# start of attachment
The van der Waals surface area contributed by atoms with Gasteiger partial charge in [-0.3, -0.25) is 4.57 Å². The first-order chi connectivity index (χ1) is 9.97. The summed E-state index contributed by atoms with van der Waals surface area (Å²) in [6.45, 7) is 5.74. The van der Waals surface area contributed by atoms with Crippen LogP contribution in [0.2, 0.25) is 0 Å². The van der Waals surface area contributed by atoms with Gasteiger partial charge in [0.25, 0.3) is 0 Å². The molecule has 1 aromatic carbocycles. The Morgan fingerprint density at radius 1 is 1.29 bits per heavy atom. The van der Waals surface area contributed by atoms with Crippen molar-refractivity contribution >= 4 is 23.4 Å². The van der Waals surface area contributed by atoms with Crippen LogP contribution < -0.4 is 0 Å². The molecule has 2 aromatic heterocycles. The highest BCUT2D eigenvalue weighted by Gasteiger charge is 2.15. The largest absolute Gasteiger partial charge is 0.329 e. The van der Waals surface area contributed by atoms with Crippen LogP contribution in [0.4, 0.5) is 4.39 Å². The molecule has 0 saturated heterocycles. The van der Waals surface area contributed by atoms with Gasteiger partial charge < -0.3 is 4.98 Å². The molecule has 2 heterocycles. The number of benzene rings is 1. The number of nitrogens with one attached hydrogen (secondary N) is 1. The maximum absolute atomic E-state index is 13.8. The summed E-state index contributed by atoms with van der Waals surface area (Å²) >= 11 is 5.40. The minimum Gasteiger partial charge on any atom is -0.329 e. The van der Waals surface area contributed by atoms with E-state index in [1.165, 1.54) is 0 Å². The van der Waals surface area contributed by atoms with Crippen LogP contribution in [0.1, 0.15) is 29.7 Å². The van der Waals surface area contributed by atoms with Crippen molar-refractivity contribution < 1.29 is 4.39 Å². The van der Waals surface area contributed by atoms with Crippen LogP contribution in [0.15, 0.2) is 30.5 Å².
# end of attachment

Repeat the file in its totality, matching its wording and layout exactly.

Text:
The van der Waals surface area contributed by atoms with Gasteiger partial charge in [-0.3, -0.25) is 4.57 Å². The first-order chi connectivity index (χ1) is 9.97. The summed E-state index contributed by atoms with van der Waals surface area (Å²) in [6.45, 7) is 5.74. The van der Waals surface area contributed by atoms with Crippen LogP contribution in [0.2, 0.25) is 0 Å². The van der Waals surface area contributed by atoms with Gasteiger partial charge in [0.25, 0.3) is 0 Å². The molecule has 1 aromatic carbocycles. The Morgan fingerprint density at radius 1 is 1.29 bits per heavy atom. The van der Waals surface area contributed by atoms with Crippen molar-refractivity contribution >= 4 is 23.4 Å². The van der Waals surface area contributed by atoms with Crippen LogP contribution < -0.4 is 0 Å². The molecule has 2 aromatic heterocycles. The highest BCUT2D eigenvalue weighted by Gasteiger charge is 2.15. The largest absolute Gasteiger partial charge is 0.329 e. The van der Waals surface area contributed by atoms with Crippen LogP contribution in [0.4, 0.5) is 4.39 Å². The molecule has 0 saturated heterocycles. The van der Waals surface area contributed by atoms with Gasteiger partial charge < -0.3 is 4.98 Å². The molecule has 2 heterocycles. The number of benzene rings is 1. The number of nitrogens with one attached hydrogen (secondary N) is 1. The maximum absolute atomic E-state index is 13.8. The summed E-state index contributed by atoms with van der Waals surface area (Å²) >= 11 is 5.40. The minimum Gasteiger partial charge on any atom is -0.329 e. The van der Waals surface area contributed by atoms with E-state index in [1.165, 1.54) is 0 Å². The van der Waals surface area contributed by atoms with Crippen LogP contribution in [0.1, 0.15) is 29.7 Å². The van der Waals surface area contributed by atoms with Crippen molar-refractivity contribution < 1.29 is 4.39 Å². The van der Waals surface area contributed by atoms with Crippen LogP contribution in [0.15, 0.2) is 30.5 Å².